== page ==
Nyayiar Kuol cradled her severely malnourished year-old daughter as they travelled for 16 hours on a crowded barge to the nearest hospital to their home in rural South Sudan. For months, she had been feeding her four children just once a day, unable to cultivate because of disastrous flooding and without enough food assistance from the government or aid groups. She worries her daughter might die.
The year 2021 was the worst since independence in the 10 years of the life of this country and 2022 will be worse. Food insecurity is at horrific levels. Matthew Hollingworth, country representative for world food programme
“I don’t want to think about what could happen,” she said, seated on her hospital bed in Old Fangak town in hard-hit Jonglei state. The 36-year-old Kuol tried to calm her daughter while blaming the government for not doing more. Nearly two years have passed since South Sudan formed a coalition government as part of a fragile peace deal to end a five-year civil war that plunged pockets of the country into famine, and yet Kuol said nothing had changed.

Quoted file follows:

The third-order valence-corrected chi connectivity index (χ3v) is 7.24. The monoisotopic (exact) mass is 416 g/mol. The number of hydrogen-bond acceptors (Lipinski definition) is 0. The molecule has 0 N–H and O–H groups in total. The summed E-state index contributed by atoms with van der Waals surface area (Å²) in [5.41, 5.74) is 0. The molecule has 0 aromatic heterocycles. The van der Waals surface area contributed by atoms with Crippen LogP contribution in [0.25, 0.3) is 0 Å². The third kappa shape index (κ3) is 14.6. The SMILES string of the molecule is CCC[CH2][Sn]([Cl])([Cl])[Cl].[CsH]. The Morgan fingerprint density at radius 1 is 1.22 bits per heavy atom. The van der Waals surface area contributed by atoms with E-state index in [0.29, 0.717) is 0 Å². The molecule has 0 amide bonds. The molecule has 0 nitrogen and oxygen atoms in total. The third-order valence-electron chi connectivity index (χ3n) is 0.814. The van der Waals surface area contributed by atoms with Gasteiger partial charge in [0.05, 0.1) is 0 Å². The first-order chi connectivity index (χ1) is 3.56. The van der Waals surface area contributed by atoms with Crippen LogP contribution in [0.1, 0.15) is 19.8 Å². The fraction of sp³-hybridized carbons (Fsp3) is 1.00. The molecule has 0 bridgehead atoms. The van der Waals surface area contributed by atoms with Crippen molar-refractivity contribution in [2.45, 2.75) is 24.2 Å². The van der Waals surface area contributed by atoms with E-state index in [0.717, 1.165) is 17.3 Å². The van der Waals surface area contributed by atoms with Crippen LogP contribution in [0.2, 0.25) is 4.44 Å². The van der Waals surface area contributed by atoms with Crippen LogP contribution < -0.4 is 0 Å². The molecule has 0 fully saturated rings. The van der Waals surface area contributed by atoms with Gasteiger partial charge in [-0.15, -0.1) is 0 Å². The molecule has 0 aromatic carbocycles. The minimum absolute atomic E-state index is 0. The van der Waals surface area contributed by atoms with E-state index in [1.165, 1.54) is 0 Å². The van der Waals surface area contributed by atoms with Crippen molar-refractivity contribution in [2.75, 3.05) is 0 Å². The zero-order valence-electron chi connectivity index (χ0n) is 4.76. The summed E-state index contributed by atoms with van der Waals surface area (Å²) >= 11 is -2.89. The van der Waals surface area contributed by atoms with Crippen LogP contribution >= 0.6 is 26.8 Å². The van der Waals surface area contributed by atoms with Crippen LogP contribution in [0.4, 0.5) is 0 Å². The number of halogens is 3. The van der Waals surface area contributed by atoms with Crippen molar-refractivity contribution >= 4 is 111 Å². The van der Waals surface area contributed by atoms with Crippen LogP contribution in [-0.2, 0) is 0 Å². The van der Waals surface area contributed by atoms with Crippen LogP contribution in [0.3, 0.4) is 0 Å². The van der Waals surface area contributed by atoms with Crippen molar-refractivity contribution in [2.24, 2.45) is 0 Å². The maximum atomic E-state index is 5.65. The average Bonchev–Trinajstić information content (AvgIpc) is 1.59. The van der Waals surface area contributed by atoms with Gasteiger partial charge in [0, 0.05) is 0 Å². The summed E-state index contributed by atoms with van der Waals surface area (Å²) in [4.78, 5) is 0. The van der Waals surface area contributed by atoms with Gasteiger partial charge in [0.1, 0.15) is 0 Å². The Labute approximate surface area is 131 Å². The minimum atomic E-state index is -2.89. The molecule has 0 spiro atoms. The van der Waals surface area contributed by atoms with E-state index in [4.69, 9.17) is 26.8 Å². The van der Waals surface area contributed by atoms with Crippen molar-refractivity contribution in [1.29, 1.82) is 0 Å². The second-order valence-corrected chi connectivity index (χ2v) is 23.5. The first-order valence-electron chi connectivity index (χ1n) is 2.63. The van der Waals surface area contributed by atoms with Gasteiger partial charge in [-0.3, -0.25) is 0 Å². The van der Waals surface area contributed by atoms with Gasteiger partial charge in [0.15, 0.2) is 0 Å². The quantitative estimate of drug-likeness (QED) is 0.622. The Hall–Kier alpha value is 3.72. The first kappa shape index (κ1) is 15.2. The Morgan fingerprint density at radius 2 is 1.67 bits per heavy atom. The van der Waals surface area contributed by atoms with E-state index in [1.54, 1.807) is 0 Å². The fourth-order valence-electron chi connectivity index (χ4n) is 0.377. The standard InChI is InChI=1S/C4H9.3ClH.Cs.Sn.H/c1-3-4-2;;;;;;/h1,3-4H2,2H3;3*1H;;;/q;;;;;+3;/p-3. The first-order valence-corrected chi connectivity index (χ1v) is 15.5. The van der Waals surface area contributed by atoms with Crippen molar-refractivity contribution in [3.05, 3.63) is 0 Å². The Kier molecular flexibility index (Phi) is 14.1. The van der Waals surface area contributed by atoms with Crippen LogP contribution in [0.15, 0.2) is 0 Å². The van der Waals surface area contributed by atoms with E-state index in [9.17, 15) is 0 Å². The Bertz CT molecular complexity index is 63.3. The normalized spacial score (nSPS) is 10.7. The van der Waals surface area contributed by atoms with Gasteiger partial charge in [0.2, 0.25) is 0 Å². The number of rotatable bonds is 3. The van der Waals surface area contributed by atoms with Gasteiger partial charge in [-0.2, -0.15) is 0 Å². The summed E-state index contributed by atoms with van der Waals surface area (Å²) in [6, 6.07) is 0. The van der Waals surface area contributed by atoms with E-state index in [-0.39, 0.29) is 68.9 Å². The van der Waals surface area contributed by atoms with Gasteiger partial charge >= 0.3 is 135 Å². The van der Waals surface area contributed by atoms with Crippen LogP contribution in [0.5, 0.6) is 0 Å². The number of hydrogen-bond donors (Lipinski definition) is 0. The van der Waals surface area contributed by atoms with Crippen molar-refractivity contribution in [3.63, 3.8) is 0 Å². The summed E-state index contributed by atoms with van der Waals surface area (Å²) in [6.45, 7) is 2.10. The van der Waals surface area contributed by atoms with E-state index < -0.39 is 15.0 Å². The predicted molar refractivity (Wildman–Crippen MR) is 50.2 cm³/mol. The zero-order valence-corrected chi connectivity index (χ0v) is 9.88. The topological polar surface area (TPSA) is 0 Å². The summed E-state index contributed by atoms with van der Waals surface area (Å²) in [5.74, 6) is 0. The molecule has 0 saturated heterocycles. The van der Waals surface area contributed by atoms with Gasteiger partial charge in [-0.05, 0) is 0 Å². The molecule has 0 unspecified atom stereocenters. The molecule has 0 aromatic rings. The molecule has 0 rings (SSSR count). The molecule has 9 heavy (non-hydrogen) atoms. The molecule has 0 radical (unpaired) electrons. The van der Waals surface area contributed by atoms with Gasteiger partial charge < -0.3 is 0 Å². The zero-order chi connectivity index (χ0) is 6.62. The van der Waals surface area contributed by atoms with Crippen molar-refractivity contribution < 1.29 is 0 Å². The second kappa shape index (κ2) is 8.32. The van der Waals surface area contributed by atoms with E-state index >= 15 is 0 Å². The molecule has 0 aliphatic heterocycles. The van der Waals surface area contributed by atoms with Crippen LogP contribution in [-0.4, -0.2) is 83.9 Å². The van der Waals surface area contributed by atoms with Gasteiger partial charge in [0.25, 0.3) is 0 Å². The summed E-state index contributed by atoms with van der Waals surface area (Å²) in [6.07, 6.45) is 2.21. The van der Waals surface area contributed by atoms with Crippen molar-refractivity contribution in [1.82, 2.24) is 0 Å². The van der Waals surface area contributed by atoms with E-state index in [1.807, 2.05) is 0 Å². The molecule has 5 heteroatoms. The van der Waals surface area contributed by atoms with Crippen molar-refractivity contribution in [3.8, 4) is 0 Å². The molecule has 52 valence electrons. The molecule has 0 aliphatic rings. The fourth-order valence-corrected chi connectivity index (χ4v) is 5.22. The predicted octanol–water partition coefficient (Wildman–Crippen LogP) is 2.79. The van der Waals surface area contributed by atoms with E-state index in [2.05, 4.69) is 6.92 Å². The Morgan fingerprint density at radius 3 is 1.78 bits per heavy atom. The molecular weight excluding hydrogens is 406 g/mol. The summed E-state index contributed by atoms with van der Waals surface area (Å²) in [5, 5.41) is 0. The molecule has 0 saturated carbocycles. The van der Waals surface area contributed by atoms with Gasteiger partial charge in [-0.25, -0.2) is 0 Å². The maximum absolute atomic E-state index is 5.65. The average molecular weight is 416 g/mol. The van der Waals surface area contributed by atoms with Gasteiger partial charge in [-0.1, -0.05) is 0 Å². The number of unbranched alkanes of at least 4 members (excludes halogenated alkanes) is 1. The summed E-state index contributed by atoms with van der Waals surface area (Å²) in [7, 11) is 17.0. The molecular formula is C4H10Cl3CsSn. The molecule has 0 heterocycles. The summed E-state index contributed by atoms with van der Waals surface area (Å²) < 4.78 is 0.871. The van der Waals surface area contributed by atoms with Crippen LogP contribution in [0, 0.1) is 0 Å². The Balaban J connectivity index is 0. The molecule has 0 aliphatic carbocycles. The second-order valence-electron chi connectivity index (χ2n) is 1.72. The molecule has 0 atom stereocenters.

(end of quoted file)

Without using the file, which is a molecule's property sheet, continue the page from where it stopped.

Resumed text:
“If this country was really at peace, there wouldn’t be hunger like there is now,” she said. More people will face hunger this year in South Sudan than ever, said aid groups. That’s because of the worst floods in 60 years as well as conflict and the sluggish implementation of the peace agreement that has denied much of the country basic services.
The year 2021 was the worst since independence in the 10 years of the life of this country and 2022 will be worse. Food insecurity is at horrific levels,” said Matthew Hollingworth, country representative for the World Food Programme in South Sudan.
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